Visual weight is the ability of an element or region to draw attention to itself. It is often created through the use of contrast and/or with the use of color.
Placing the visual weight in the middle of elements allows users to rest their gaze there. This decreases the risk of the user looking at the outskirts of an object, which could lead to the user’s gaze missing the element.
For UI, this can mean putting text in the middle of a button, having padding, and avoiding strong outlines.
When it comes to 3D objects, it is much harder to control the visual weight, because doing so might alter the visuals of the 3D object too much, changing the intended design. The user might also look at the 3D objects from different angles (as compared to UI, where the UI will preferably always face the user).
Spacing is the distance between objects and allows the user to look at the contours of elements without accidental activation of adjacent elements.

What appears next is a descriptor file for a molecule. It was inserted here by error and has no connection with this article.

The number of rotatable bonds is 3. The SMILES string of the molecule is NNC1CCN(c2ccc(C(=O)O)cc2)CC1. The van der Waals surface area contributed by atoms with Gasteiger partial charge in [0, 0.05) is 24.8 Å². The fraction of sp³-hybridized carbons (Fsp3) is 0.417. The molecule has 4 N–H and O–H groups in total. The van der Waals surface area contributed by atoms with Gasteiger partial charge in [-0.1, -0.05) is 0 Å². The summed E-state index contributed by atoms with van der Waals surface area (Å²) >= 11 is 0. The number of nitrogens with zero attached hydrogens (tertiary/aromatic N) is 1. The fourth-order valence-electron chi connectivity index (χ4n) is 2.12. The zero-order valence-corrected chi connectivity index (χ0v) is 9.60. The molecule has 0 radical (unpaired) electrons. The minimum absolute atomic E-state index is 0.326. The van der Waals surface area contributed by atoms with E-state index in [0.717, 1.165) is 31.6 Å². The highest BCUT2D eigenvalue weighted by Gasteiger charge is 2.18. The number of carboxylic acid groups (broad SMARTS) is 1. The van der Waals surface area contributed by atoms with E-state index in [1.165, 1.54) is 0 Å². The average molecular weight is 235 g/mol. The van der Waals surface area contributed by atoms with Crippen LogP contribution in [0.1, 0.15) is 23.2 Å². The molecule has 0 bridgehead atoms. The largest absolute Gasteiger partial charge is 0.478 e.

In a 3D world where the user can move, spacing is dynamic and dependent on the user’s perspective.
Try to have spacing in all three dimensions (x, y, z) to make it the least likely that the objects will overlap. This won’t always be possible but it’s good to strive for.
Cost of Error
If the user accidentally triggers an unwanted effect with a Gaze Interaction State, for example when gaze enters an element, the user will experience a cost of error.
In a mild case, the cost could be that the incorrect object is highlighted. This can be caused by the eye tracking accuracy being off target.
In a worse case, the cost could be the user activating the wrong element, such as inadvertently pressing Confirm instead of Cancel. This can happen when performing tasks using Hand-Eye Coordination since our eyes don’t always remain fixated on a target until the task is completed.
Try to use spacing between elements and to have the visual weight in the center to combat the risk of the user experiencing a cost of error.